• Document your emergency needs for extra aid, since your college will want to see proof. Include receipts, certificates, bank statements, letters – anything pertinent to your case. 
  • Contact your financial aid office or student life office to see what is required to receive an emergency student loan and how the process works. Besides loans, you can see if your college offers emergency grants or scholarships, vouchers for meals, or bookstore purchases, or a bus pass.
  • Check if you have any remaining federal loan eligibility you can use. The financial aid office will know whether you’ve reached the loan limits. 
  • Submit all required documentation and paperwork for your loan. In addition to offering funds from the college, your school’s financial aid office may also be able to connect you with third-party sources of emergency assistance. 

Alternatives to Emergency Student Loans

If you can’t get your hands on an emergency student loan, you have other options.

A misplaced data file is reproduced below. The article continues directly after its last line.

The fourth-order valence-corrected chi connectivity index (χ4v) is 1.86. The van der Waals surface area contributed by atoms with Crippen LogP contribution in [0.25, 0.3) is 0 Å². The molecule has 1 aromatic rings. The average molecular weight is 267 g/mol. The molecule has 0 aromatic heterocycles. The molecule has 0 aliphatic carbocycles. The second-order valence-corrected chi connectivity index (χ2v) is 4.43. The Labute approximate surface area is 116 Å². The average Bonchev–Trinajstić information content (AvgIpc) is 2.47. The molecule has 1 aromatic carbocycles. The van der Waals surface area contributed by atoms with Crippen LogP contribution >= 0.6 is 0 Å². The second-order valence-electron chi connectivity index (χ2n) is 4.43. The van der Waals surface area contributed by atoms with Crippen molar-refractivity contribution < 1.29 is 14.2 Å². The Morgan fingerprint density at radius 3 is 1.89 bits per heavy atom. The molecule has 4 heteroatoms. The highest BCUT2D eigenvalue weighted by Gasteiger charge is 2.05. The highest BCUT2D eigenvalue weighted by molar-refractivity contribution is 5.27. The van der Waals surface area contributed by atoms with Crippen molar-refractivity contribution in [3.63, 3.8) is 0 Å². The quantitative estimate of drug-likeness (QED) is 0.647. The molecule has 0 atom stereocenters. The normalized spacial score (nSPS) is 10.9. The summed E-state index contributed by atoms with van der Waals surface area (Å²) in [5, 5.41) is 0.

Aim for college grants, not loans. Many colleges and universities offer emergency funds in the form of quick grants and scholarships to needy students. The financial need may factor in, as issues like health or legal troubles usually count more than other financial emergencies.

Again, your financial aid office is the place to go – ask about grants and scholarships before you ask about an emergency student loan. If you’re lucky and can make a good case, you’ll get emergency funds that won’t need to be paid back.

Apply for a student credit card. You want to do everything you can to avoid tacking on credit card debt in college. But if you’ve exhausted your other options, it may be the solution. Pursue a credit card that offers an introductory interest rate of 0% on purchases for six months. 

This way, you can pay off your balance before it starts accruing interest.

Find a side hustle. Sell unwanted stuff to make extra money. Explore alternative ways to make money, such as tutoring, getting a part-time job, or babysitting.